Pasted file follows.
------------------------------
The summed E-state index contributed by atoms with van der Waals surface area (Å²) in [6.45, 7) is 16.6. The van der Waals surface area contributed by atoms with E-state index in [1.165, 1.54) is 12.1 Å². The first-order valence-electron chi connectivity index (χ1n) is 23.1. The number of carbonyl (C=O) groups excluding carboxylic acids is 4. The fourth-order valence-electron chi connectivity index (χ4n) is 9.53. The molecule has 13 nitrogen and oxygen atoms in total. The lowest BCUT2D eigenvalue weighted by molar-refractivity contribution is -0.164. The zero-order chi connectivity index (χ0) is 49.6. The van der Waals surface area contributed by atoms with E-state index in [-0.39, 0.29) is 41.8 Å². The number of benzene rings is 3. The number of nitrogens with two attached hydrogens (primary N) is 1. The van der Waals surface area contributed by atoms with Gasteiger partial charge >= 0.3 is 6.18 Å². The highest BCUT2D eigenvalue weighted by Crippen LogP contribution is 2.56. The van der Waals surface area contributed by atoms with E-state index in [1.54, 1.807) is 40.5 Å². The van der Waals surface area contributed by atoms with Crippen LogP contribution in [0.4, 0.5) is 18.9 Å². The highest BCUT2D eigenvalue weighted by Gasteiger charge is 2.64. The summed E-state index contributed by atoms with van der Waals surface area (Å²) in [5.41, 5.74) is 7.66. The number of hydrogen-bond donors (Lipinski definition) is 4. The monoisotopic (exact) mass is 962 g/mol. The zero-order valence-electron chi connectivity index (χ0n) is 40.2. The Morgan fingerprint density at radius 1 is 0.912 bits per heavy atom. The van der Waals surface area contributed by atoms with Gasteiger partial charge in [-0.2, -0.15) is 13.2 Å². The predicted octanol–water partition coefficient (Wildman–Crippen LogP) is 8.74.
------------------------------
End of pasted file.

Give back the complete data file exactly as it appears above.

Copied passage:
The summed E-state index contributed by atoms with van der Waals surface area (Å²) in [6.45, 7) is 16.6. The van der Waals surface area contributed by atoms with E-state index in [1.165, 1.54) is 12.1 Å². The first-order valence-electron chi connectivity index (χ1n) is 23.1. The number of carbonyl (C=O) groups excluding carboxylic acids is 4. The fourth-order valence-electron chi connectivity index (χ4n) is 9.53. The molecule has 13 nitrogen and oxygen atoms in total. The lowest BCUT2D eigenvalue weighted by molar-refractivity contribution is -0.164. The zero-order chi connectivity index (χ0) is 49.6. The van der Waals surface area contributed by atoms with E-state index in [-0.39, 0.29) is 41.8 Å². The number of benzene rings is 3. The number of nitrogens with two attached hydrogens (primary N) is 1. The van der Waals surface area contributed by atoms with Gasteiger partial charge >= 0.3 is 6.18 Å². The highest BCUT2D eigenvalue weighted by Crippen LogP contribution is 2.56. The van der Waals surface area contributed by atoms with E-state index in [1.54, 1.807) is 40.5 Å². The van der Waals surface area contributed by atoms with Crippen LogP contribution in [0.4, 0.5) is 18.9 Å². The highest BCUT2D eigenvalue weighted by Gasteiger charge is 2.64. The summed E-state index contributed by atoms with van der Waals surface area (Å²) in [5.41, 5.74) is 7.66. The number of hydrogen-bond donors (Lipinski definition) is 4. The monoisotopic (exact) mass is 962 g/mol. The zero-order valence-electron chi connectivity index (χ0n) is 40.2. The Morgan fingerprint density at radius 1 is 0.912 bits per heavy atom. The van der Waals surface area contributed by atoms with Gasteiger partial charge in [-0.2, -0.15) is 13.2 Å². The predicted octanol–water partition coefficient (Wildman–Crippen LogP) is 8.74.